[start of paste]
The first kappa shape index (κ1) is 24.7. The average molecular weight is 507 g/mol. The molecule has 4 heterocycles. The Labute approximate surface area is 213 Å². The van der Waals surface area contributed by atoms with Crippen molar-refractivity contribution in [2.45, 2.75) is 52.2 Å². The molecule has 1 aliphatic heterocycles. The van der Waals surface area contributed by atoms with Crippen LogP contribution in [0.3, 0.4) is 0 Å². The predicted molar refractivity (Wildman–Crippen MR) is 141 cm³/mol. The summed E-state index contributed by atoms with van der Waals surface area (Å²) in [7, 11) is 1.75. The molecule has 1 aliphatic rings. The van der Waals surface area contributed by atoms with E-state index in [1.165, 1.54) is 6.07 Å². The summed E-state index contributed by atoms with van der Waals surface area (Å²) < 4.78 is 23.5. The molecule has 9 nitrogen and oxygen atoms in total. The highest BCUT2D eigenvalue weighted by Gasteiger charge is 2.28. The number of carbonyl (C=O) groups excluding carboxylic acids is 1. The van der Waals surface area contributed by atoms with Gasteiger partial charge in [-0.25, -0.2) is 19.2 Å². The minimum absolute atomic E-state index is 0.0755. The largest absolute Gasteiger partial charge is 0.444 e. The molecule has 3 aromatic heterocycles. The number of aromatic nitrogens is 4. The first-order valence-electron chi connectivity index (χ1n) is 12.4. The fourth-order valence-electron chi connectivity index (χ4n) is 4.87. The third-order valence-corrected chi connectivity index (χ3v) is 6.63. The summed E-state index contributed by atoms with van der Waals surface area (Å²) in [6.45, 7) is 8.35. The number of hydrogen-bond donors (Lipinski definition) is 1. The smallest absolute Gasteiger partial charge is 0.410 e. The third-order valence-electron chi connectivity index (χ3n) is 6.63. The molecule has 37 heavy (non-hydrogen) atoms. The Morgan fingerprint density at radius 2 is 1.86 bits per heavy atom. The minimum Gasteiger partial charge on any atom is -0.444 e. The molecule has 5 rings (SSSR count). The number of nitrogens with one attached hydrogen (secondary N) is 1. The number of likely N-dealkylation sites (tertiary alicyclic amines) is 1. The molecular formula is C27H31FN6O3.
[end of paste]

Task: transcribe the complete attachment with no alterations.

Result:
The first kappa shape index (κ1) is 24.7. The average molecular weight is 507 g/mol. The molecule has 4 heterocycles. The Labute approximate surface area is 213 Å². The van der Waals surface area contributed by atoms with Crippen molar-refractivity contribution in [2.45, 2.75) is 52.2 Å². The molecule has 1 aliphatic heterocycles. The van der Waals surface area contributed by atoms with Crippen LogP contribution in [0.3, 0.4) is 0 Å². The predicted molar refractivity (Wildman–Crippen MR) is 141 cm³/mol. The summed E-state index contributed by atoms with van der Waals surface area (Å²) in [7, 11) is 1.75. The molecule has 1 aliphatic rings. The van der Waals surface area contributed by atoms with E-state index in [1.165, 1.54) is 6.07 Å². The summed E-state index contributed by atoms with van der Waals surface area (Å²) < 4.78 is 23.5. The molecule has 9 nitrogen and oxygen atoms in total. The highest BCUT2D eigenvalue weighted by Gasteiger charge is 2.28. The number of carbonyl (C=O) groups excluding carboxylic acids is 1. The van der Waals surface area contributed by atoms with Gasteiger partial charge in [-0.25, -0.2) is 19.2 Å². The minimum absolute atomic E-state index is 0.0755. The largest absolute Gasteiger partial charge is 0.444 e. The molecule has 3 aromatic heterocycles. The number of aromatic nitrogens is 4. The first-order valence-electron chi connectivity index (χ1n) is 12.4. The fourth-order valence-electron chi connectivity index (χ4n) is 4.87. The third-order valence-corrected chi connectivity index (χ3v) is 6.63. The summed E-state index contributed by atoms with van der Waals surface area (Å²) in [6.45, 7) is 8.35. The number of hydrogen-bond donors (Lipinski definition) is 1. The smallest absolute Gasteiger partial charge is 0.410 e. The third-order valence-electron chi connectivity index (χ3n) is 6.63. The molecule has 37 heavy (non-hydrogen) atoms. The Morgan fingerprint density at radius 2 is 1.86 bits per heavy atom. The minimum Gasteiger partial charge on any atom is -0.444 e. The molecule has 5 rings (SSSR count). The number of nitrogens with one attached hydrogen (secondary N) is 1. The number of likely N-dealkylation sites (tertiary alicyclic amines) is 1. The molecular formula is C27H31FN6O3.